I was really interested in an op ed from this Sunday’s New York Times, titled Education is all in Your Mind, by Richard E. Nisbett, a professor of psychology at the University of Michigan and the author of Intelligence and How to Get It: Why Schools and Cultures Count. Here’s one example of several strategies taken by teachers to improve their students’ performance:
“Daphna Oyserman, a social psychologist at the University of Michigan, asked inner-city junior-high children in Detroit what kind of future they would like to have, what difficulties they anticipated along the way, how they might deal with them and which of their friends would be most helpful in coping. After only a few such exercises in life planning, the children improved their performance on standardized academic tests, and the number who were required to repeat a grade dropped by more than half.”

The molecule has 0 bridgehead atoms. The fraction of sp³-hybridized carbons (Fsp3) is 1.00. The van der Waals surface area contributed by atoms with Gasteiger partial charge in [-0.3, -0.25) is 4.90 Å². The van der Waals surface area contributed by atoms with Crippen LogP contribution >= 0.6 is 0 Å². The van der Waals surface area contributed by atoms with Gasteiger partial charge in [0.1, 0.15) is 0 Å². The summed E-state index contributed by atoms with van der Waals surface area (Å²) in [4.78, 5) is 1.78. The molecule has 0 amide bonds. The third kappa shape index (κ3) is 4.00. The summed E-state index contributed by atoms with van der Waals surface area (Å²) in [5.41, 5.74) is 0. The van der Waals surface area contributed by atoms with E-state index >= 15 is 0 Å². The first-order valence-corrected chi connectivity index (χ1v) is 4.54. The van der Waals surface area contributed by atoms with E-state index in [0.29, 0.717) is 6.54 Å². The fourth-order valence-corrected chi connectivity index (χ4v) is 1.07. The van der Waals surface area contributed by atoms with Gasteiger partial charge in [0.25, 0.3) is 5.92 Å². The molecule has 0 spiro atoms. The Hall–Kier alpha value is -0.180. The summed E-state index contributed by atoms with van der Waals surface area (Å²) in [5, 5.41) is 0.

The article even mentions the KIPP (Knowledge is Power) program, which Bill Gates noted in his recent TED talk. Gates went on to talk about his optimism that any problem (including malaria and education) can be solved. I wondered recently in my blog what conditions would be assumed in order for any problem to be solved, and though I may have come off as pessimistic, I am intrigued and optimistic that considering future problem solving can improve academic performance. My assumption is that the shift to a more problem-solving mode of thinking is made easier by considering one’s own future and possible barriers to success, rather than any problems in the abstract and that it naturally follows that a student could more successfully move to a more academic application afterward. Of course, I’m not a psychologist so I may be dumbing this down quite a bit. I wonder if the same approach could be effective in the workplace, too?